Sunday, December 30, 2007

Break-Dancing and Capoeira

I always wondered if there was some connection between Capoeira and Break-dancing. Was there ever an influence from Capoeira on Break-dancing? It is somewhat unknown of HOW exactly break-dancing developed. Some elements of the early developments of Capoeira are also a mystery, as in exactly where it came from. Please excuse some of the posturing that you see in the Break Dancing segment, I am still trying to find some other examples without it.

Beat Street - Break Dancing 1980's

Capoeira - Eberson

Tell me what do you think, could there be some connection in the development of break-dancing from Capoeira?‎


Jose said...

it's not a matter of "could there be", but is. a lot of the early breakdancers had to make up new styles, so they started incorporating forms from Africa, South and Central America, as well as Asia. That's why now it's more technical than ever. As much as the root of the breakdance is African, it's heavily influenced by all these other cultures. As a matter of fact, the present breakdancers represent their region, district, or country with specific things they do or styles they include in their dance. Peace ...

Mes Deux Cents said...


I don't know this for a fact but; break dancing originated in New York City. In the particular areas lived lots of people who were of Puerto Rican, Brasilian and of other Latin American ancestry. So I can easily see how Capoeira could have influenced Breakdancing.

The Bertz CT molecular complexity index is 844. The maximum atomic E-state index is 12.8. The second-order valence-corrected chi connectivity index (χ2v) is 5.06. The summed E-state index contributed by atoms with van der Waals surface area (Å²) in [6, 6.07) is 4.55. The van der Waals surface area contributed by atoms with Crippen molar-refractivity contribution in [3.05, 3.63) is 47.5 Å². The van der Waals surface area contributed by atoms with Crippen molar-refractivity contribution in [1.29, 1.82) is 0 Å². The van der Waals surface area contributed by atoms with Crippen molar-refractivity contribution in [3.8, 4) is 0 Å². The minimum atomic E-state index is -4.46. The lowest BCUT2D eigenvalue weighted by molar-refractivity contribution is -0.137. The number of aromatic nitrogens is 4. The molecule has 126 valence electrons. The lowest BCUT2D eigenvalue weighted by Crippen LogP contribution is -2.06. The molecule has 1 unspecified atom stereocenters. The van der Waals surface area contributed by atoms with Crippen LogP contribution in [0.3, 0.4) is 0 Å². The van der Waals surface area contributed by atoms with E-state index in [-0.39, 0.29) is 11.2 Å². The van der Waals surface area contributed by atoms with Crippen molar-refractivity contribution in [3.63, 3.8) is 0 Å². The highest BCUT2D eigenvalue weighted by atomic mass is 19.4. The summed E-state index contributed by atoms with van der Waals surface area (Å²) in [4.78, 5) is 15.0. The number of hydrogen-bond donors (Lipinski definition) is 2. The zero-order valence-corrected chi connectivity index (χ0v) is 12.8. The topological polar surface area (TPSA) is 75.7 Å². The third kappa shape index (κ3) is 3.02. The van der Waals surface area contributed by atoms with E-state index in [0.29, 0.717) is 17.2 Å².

Also Capoeira is a martial art. The performances of Capoeira are battles rather than dancing. Breakdancing, although obviously not a martial art, consisted of battles between rival dance groups.

Capoeira was invented by Africans who were enslaved in Brasil.

Shelly said...

Hi Ehav,

I think there is a definite connection! The parallels between popular dancing styles across the WHOLE African diaspora and more traditional African dances is so obvious I take it as a given.

I first noticed this after travelling to Africa a few years back; I was startled by how similar alot of the moves were to what I was seeing in hip hop/ soul/dance videos that my friends and I had been imitating for years!

The breakdance/capoeira is one strand amongst many which make up the deep, vast tapestry of conscious and (mostly) unconscious genetic and psychological memories of our ancestral roots.

Miriam said...

not sure about break dancing and capoera, but in the beginning part of the copoeira video I almost thought they were shaking a lulav and etrog! lol

Lisa said...

Dont's know A THING about the origins of any dance. . .my knowledge is tantamount to my knowledge of cooking. . . btw, I have a question. . . does chicken alfredo by Stouffers (in a bag - just add water, simmer for 8 min) count as cooking???

Looking forward to the lessons!! LOL!!!

Ehav Ever said...

Hey all,

Thanks for your comments. Really good information. I have always had a respect for people who could do Capoeira or Breakdancing. There is a lot of physical skill involved.

I trained in Capoeira Angola for a short while I was in California. I remember the first class they broke me physically. It was intense. At that time I was doing more weight lifting, but I was not good at Cardio. Those guys put me through some hoops.

Karl Frost said...

I remember talking to some of Jelon Veira's Capoiera students back in the early 90s, and they told me how they would go down into the subways and busk, doing capoeira acrobatics to hip hop music... immediate hit and super fun! The story goes that things started to take on a life of their own ... they started evolving what they were doing beyond the frame of capoeira (Jelon was also working in Modern Dance at the time, so that's not surprising), and others started to copy what they were doing in the streets, forgetting about or just never knowing about the capoeira part.

Thus break dancing very quickly started to evolve.

That's the story at least.